“Beautifully researched and masterfully told, James Scott’s book is an enthralling and important addition to the story of undersea warfare.” (Alex Kershaw, New York Times bestselling author of Escape from the Deep)
I no longer live in Worcester. I now live in Brooklyn, NY.
My review may be biased as I am the daughter of a WWII submarine skipper. I knew only one of the men but I knew their children. The traits shared by these men come through in the details of this chronicle. It is these details that make this so riveting. A must read (or listen) for those interested in the submarine aspect of WWII. I wish the narrator had put in a little research before he read the script....he mispronounced naval terms and even the name of one of the subs.
"The two most important days of your life are the day you were born and the day you find out why" Mark Twain
Shortly after the incidents of Dec. 7 1941, the United States unleashed its fleet of what was at the time an unproven and (in comparison to Germany's U-Boats) relatively novice submarines. These brave men participated in a "learn as you go" strategy during the early months of the war, dealing with design and structural failures in their subs, torpedo's that ran amok (and often back at their own boats), and a brutal enemy determined to rule the Pacific.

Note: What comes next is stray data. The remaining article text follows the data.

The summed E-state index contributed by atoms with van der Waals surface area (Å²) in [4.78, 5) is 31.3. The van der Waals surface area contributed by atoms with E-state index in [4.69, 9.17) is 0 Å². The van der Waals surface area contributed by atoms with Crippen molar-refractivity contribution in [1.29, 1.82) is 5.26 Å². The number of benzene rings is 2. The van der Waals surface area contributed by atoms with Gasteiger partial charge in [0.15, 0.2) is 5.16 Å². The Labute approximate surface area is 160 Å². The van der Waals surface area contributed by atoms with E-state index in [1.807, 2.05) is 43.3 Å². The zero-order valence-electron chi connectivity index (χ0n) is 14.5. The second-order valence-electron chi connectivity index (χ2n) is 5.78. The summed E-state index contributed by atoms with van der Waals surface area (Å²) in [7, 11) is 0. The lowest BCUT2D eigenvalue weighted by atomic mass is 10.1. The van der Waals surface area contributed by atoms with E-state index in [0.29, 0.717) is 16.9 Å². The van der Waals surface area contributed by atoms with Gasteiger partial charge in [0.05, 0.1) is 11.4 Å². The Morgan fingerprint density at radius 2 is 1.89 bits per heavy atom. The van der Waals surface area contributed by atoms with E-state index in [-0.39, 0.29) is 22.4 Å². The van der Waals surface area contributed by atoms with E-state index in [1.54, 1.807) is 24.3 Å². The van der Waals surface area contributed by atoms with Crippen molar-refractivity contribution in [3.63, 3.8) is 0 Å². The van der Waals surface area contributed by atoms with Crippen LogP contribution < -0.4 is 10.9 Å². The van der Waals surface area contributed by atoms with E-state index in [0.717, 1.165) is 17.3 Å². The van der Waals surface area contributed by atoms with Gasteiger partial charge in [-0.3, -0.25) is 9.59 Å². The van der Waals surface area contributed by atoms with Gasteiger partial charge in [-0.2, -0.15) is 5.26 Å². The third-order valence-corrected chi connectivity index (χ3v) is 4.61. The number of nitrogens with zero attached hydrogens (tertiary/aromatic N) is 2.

What this story is really about is the trials and errors, the unfortunate lethal consequences of learning as you go, and the uncanny courage and bravery of crews from three famous submarines of WWII: Silversides, Drum, and Tang.
The facts are the facts, but the author does a great job of bringing personal accounts and emotion into the story. As it follows the plights of these three subs, the listener not only gains a certain affection for their crews, but also an appreciation and respect for the bravery and sheer determination these men displayed on a daily basis. Imagine being stuck 250ft below the surface of the Pacific ocean in a disabled submarine, while your captors circle above, as you slowly run out of oxygen in the darkness. What would you do?
I highly recommend this book to anyone, whether you're just looking for a good story or a lesson in history. Many of the details in this book are very hard to come by and James Scott brought them together masterfully.